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We're in the midst of the most alarming escalation of rhetoric between the White House and Pyongyang since President Trump took office. Trump startled observers at home and abroad on Tuesday with his warning to North Korea that further provocations would be met with “fire and fury like the world has never seen.”

It was rhetoric that seemed more in line with the sort of bombast regularly issued by the North Korean regime's own state mouthpiece. That outlet swiftly decried the “nuclear war hysteria of the U.S. authorities including Trump,” saying that regional tensions have “reached an extremely reckless and rash phase for an actual war.” For good measure, the North Koreans made noises about targeting Guam, a U.S. sovereign territory in the South Pacific, with “enveloping fire.”

President Trump’s political rhetoric on North Korea has differed from before he declared his candidacy to now. (Taylor Turner/The Washington Post)

On Wednesday, Trump and other administration officials renewed their own tough talk. White House adviser Sebastian Gorka said the situation was “analogous to the Cuban missile crisis” and trumpeted the supremacy of the American “hyperpower.” A leading evangelical adviser to the president even declared that “God has given Trump authority to take out Kim Jong Un,” North Korea's dictator.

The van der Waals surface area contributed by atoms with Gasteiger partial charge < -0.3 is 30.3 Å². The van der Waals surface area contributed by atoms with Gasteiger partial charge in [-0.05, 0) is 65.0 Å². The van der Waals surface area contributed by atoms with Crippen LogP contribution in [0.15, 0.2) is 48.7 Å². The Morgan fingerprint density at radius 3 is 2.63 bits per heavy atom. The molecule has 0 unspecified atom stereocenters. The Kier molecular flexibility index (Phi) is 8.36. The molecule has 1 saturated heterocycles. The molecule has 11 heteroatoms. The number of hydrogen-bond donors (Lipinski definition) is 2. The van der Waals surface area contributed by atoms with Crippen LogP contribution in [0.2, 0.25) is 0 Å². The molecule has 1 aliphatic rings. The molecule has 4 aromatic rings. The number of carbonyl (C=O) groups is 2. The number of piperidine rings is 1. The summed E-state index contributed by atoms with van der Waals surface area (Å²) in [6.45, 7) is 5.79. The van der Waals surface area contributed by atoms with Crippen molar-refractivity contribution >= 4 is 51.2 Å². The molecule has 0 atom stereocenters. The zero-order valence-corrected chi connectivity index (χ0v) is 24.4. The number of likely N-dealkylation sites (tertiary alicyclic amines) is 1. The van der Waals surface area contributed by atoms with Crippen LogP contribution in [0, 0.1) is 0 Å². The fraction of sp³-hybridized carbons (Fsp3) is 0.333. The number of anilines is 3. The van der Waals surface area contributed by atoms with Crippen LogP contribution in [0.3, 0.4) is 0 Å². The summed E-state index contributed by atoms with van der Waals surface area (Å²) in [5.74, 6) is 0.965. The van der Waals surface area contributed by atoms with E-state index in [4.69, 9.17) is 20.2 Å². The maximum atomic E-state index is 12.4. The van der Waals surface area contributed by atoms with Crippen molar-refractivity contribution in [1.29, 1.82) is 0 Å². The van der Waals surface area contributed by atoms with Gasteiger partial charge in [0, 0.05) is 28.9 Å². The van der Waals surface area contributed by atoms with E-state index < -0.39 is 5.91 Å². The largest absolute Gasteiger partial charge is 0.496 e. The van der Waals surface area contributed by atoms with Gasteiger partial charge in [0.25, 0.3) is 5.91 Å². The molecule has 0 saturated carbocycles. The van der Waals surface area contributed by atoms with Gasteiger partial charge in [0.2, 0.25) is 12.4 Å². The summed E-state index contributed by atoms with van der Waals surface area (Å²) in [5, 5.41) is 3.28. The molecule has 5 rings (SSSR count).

There are two different yet equally justifiable reactions you could have to this fit of rhetorical brinkmanship. One, understandably, is profound concern. It emerged that Trump's “fire and fury” statement was an off-the-cuff comment that took many of his advisers by surprise. Impetuous improvisation is a risky tack while navigating a showdown that Trump's own advisers say is similar to the most dangerous nuclear standoff in history.

“The more the crisis escalates, the greater the dangers of miscalculation, and the harder it will be for either side to find an exit ramp from a high-stakes crisis,” wrote Scott Snyder of the Council on Foreign Relations.

But the heated atmosphere can also be seen as an extension of a cagey yet manageable status quo. Trump's recent predecessors have all at various times struck a tough pose against the North Koreans, knowing full well that military escalation would endanger tens of millions of lives in the region. And North Korea's leadership may be monstrous, but it is not suicidal. Kim would be unlikely to want to provoke a war that would lead to his own annihilation.

“What the president is doing is sending a strong message to North Korea in language that Kim Jong un would understand, because he doesn’t seem to understand diplomatic language,”  Secretary of State Rex Tillerson said on Wednesday. “I think it was important that he deliver that message to avoid any miscalculation on their part.”

But there's another party that's also hearing Trump's bellicose message — China, North Korea's only real ally.

“Washington’s diplomatic goal, although it hasn’t been stated publicly this way, is to encourage China to interpose itself between the United States and North Korea and organize negotiations to denuclearize the Korean Peninsula,” wrote Washington Post columnist David Ignatius. “The U.S. threat is that if China doesn’t help the United States find such a diplomatic settlement, America will pursue its own solution — by military means if necessary.”